By: Lane Johansen
On November 26, 2021, Radio Free Europe/Radio Liberty (RFE/RL) reported that the day prior, Andrey Kuznechyk – a journalist who has worked as a freelancer for RFE/RL – was detained in Minsk.
Kuznechyk’s wife, Alesya Rak, told RFE/RL that her husband had returned from a bike ride on November 25 accompanied by four men dressed in civilian clothing. The men did not present any identification. After searching their apartment, Rak said, the unidentified men “took all the electronic equipment and Andrey’s phone; my mobile phone, my tablet, and money.” The four men then led Kuznechyk away without providing any reason for his detention.
The arbitrary detention of Andrey Kuznechyk is the latest in a harsh crackdown on opposition and independent media in Belarus. Belarusian authorities blocked RFE/RL’s Belarus Service on August 21, 2020, and two months later, annulled the accreditation of all journalists in Belarus working for foreign media.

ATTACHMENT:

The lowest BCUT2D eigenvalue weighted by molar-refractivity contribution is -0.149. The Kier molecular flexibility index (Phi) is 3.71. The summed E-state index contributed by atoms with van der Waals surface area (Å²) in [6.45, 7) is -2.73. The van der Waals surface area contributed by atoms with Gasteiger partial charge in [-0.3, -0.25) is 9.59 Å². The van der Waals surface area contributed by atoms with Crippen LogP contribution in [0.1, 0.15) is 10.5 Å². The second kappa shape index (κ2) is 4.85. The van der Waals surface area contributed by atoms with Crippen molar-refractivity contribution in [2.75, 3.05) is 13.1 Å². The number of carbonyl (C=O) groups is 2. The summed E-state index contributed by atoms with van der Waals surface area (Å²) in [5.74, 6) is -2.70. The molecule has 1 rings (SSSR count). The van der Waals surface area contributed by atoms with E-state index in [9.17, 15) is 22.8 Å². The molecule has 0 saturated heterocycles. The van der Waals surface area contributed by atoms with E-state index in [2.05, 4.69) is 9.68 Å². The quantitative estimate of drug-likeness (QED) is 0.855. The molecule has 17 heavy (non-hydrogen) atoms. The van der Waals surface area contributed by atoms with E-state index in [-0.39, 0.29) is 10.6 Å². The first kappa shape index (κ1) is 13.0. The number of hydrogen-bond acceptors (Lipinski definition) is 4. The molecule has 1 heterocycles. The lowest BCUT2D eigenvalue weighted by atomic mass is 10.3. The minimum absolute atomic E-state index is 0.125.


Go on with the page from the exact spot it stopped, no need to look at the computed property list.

Tens of thousands of people have been detained in Belarus since protests erupted in August last year after Alexander Lukashenko – commonly known as “Europe’s last dictator” – claimed to win the presidential election with 80% of the vote. An arrest that made international headlines earlier this year was that of Roman Protasevich, a dissident and journalist who was detained on May 23 after Belarusian authorities forced down a Ryanair flight from Athens to Vilnius. Protasevich is currently under house arrest at a secret location and faces charges of organizing the protests against Lukashenko’s declaration of victory in the August 2020 election. He faces up to 15 years in prison if convicted.
RFE/RL has reported that there are currently over 800 political prisoners in Belarus.